Tuesday, June 09, 2015
"Still Alice" and ministering to those with Alzheimer's Disease
A couple of weeks ago I read the Lisa Genova novel Still Alice (Gallery Books, 2007, 2009) about a fifty year old college professor who develops early onset Alzheimer ’s Disease. The book has become better known since a movie by the same title based on it was released last year with Julianne Moore winning a Best Actress Oscar for her portrayal of the title character.
I have not seen the film, but I did enjoy reading the book. Anyone who has had a loved one suffer with this disease (as my mother did) will find much with which he can relate. I would also commend it to ministers to help them understand and care for those who suffer with this disease, other forms of dementia, or any cognitive impairment, and their families.
One interesting scene reminded me of how such trials raise spiritual questions even in those who live otherwise secular lives. When Alice is coming to terms with the diagnosis, she makes a few feeble attempts to ask spiritual questions about her condition. While out for a walk she enters an Episcopal church near her home and sits down in a pew from where she sees a banner which reads, “GOD IS OUR REFUGE AND STRENGTH, A VERY PRESENT HELP IN TROUBLE.”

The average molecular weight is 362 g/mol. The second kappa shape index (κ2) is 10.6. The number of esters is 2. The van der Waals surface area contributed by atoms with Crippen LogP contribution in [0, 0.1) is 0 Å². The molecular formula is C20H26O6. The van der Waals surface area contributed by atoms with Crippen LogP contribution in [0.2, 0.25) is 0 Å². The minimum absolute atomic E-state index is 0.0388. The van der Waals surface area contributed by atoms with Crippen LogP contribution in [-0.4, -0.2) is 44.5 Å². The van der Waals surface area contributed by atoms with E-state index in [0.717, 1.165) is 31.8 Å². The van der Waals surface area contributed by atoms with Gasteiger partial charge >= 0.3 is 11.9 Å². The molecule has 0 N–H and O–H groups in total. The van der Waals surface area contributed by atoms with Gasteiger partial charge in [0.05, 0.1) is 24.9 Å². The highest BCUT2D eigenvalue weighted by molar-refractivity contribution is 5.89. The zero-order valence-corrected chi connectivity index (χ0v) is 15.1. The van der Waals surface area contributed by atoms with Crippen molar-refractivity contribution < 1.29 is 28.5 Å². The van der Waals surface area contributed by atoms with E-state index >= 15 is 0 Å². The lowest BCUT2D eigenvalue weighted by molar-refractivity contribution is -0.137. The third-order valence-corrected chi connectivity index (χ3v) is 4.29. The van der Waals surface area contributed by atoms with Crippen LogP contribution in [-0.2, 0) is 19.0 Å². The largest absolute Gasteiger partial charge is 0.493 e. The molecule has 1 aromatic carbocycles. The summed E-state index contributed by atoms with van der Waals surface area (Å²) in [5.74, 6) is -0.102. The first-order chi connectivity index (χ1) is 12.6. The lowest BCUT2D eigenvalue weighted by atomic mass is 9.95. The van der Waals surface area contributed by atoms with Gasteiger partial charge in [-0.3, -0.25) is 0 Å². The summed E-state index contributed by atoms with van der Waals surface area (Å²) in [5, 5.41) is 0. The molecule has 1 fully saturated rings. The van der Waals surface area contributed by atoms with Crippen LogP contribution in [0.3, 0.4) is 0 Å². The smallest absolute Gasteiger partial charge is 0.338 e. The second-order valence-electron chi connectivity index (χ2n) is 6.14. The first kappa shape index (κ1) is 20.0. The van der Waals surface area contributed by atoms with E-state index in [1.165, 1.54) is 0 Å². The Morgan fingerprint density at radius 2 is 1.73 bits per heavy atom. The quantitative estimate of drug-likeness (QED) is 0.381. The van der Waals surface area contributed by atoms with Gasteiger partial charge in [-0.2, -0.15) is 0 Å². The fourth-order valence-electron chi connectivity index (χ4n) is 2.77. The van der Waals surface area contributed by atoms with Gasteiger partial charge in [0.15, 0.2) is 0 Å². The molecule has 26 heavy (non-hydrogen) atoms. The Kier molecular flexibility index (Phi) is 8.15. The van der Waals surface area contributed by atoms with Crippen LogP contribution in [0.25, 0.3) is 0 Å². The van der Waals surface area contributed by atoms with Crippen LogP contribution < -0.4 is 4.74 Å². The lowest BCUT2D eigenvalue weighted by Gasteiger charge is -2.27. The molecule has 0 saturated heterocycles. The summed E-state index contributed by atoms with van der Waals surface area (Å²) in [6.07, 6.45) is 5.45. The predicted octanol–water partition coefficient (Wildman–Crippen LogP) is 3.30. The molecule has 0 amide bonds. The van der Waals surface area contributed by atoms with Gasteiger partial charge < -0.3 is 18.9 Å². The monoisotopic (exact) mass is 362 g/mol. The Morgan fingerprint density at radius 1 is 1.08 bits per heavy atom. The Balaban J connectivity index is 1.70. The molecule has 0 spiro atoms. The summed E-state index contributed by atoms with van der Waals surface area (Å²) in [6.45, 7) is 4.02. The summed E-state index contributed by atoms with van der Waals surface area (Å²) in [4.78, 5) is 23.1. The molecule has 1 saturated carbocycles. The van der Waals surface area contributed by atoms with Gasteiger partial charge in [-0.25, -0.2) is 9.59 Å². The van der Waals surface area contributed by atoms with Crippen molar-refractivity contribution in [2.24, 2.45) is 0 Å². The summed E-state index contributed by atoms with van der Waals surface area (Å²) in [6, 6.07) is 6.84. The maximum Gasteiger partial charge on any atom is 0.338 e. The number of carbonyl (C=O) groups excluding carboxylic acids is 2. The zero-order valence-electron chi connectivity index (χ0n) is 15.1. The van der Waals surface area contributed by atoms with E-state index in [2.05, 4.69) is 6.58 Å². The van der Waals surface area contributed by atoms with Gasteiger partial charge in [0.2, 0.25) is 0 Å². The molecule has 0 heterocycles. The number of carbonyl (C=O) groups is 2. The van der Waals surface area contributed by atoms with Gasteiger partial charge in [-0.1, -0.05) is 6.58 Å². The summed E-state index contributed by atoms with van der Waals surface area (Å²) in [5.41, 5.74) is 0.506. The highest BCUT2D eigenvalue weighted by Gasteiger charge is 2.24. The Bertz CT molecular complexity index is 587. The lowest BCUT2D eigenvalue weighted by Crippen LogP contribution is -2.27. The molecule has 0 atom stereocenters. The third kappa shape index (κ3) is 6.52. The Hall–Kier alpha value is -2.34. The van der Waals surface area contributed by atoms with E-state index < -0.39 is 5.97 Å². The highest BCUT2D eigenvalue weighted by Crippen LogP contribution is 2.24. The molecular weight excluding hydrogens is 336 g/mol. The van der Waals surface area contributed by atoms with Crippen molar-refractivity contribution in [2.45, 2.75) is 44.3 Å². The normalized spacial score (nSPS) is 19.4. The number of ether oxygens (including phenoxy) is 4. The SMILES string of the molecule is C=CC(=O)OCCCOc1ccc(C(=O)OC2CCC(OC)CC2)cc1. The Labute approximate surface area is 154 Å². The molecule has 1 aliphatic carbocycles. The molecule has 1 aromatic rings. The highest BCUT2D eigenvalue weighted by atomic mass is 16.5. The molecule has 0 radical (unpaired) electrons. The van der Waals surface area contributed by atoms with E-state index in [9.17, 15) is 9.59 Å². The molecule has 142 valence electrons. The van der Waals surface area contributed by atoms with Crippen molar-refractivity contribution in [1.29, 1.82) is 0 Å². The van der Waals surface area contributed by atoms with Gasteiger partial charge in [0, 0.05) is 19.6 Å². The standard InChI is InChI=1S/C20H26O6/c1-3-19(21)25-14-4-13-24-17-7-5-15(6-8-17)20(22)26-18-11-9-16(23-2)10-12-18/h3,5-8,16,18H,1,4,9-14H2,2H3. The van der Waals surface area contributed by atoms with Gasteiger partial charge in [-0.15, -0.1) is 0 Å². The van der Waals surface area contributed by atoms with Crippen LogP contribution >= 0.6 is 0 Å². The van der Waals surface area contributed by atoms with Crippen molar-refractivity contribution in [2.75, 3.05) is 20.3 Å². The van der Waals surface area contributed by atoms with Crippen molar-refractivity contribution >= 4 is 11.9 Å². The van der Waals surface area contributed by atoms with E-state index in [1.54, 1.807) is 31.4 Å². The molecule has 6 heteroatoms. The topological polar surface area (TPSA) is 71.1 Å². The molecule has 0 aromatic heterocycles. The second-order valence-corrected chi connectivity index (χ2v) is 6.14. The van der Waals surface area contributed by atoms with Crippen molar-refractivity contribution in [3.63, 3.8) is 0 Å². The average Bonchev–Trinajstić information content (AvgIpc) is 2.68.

The narrator then describes:
She couldn’t be in more trouble and wanted so much to ask for help. But she felt like a trespasser, undeserving, unfaithful. Who was she to ask for help from a God she wasn’t sure she believed in, in a church she knew nothing about?
She closed her eyes, listening to the calming, oceanlike waves of distant traffic, and tried to open her mind. She couldn’t say how long she sat in the velvet-cushioned pews in that cold, darkened church, waiting for an answer. It didn’t come. She stayed longer, hoping a priest or parishioner would wander in and ask her why she was there. Now, she had her explanation. But no one came (p. 98).
This reminded me that we have opportunities to evangelize and minister to persons who are facing trials, including the trial of Alzheimer’s Disease.